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Scientists have found a new non-invasive way to identify a deadly virus in dolphins that could be a testing breakthrough. For the first time, researchers at the University of Hawaiʻi Health and Stranding Lab have successfully detected Fraser’s morbillivirus, which can cause respiratory and neurological disease, in the feces of a dolphin. The findings published in Marine Mammal Science provide a new tool to identify and monitor threats faced by Hawaiʻi’s marine mammals.

This is particularly important for Hawaiʻi’s dolphin populations, where a disease outbreak could have devastating effects. Marine mammals, recognized as sentinels of ocean health, have an important role in maintaining the delicate balance of marine ecosystems.

person in a lab
(Photo credit: U.S. Commander Pacific Fleet Environmental Readiness Division)

Researchers collected feces from a stranded dolphin infected with the virus and conducted experiments to simulate the detection of the disease in seawater. The team demonstrated the surprising ability to detect Fraser’s morbillivirus in dilutions of feces in seawater at a level of 1 to 1,000. Using this non-invasive approach, testing poop collected from live animals in the wild will enable researchers to assess the health status of marine mammals with a hands-off approach.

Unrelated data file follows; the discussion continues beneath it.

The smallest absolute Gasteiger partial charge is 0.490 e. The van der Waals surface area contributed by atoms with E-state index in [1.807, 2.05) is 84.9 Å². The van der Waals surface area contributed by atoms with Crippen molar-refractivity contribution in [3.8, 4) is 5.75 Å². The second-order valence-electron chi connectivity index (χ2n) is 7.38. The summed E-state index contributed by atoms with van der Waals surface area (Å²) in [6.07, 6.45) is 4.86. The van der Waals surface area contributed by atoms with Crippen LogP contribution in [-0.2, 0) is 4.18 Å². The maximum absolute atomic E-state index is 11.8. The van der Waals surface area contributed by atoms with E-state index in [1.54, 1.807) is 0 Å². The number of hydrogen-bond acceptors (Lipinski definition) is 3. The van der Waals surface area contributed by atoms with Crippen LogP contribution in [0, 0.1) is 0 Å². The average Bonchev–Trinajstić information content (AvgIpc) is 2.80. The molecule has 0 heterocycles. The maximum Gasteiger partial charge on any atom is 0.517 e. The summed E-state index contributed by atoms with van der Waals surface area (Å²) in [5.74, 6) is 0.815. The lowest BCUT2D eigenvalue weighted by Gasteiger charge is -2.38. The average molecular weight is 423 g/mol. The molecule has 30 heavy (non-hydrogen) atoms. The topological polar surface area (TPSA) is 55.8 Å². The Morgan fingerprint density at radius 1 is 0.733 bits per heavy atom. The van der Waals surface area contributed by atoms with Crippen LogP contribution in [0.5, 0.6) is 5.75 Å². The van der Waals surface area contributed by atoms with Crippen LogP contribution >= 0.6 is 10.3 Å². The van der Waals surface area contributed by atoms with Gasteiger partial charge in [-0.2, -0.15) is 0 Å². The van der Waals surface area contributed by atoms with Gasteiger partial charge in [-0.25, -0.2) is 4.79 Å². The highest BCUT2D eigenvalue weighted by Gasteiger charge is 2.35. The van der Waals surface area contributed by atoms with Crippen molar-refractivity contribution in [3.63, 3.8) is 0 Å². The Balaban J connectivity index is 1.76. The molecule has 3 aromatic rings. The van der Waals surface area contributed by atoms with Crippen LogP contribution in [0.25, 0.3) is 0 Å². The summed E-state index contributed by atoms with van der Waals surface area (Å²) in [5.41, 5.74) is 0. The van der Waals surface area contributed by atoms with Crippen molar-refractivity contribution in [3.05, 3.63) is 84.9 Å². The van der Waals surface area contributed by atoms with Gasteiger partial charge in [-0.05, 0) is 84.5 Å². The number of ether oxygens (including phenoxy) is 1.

“This is the first time that a pathogen responsible for mass mortalities of dolphins and whales, and that affects multiple organ systems other than the digestive tract, has been demonstrated in the feces of whales and dolphins,” said Kristi West, lead author and an associate researcher at the Hawaiʻi Institute of Marine Biology.

Testing in the wild

Morbilliviruses have been responsible for mass mortalities of dolphins and whales during outbreak events. This study recommends that permitted research vessels studying dolphins and whales collect fecal samples using flasks and nets to test for disease.

“It is logistically difficult to test live, wild dolphins for the presence of disease, and the current study provides a method that can be applied to detect infectious disease in live dolphins and whales,” said Cody Clifton, a co-author and graduate student at the College of Tropical Agriculture and Human Resources.

The research was funded by the U.S. Navy and NOAA Fisheries. Reporting distressed or deceased marine mammals provides vital information for understanding causes of mortality and evaluating threats to protected species in Hawaiʻi and the greater Pacific. Sightings can be reported to the NOAA hotline at 1-888-256-9840.

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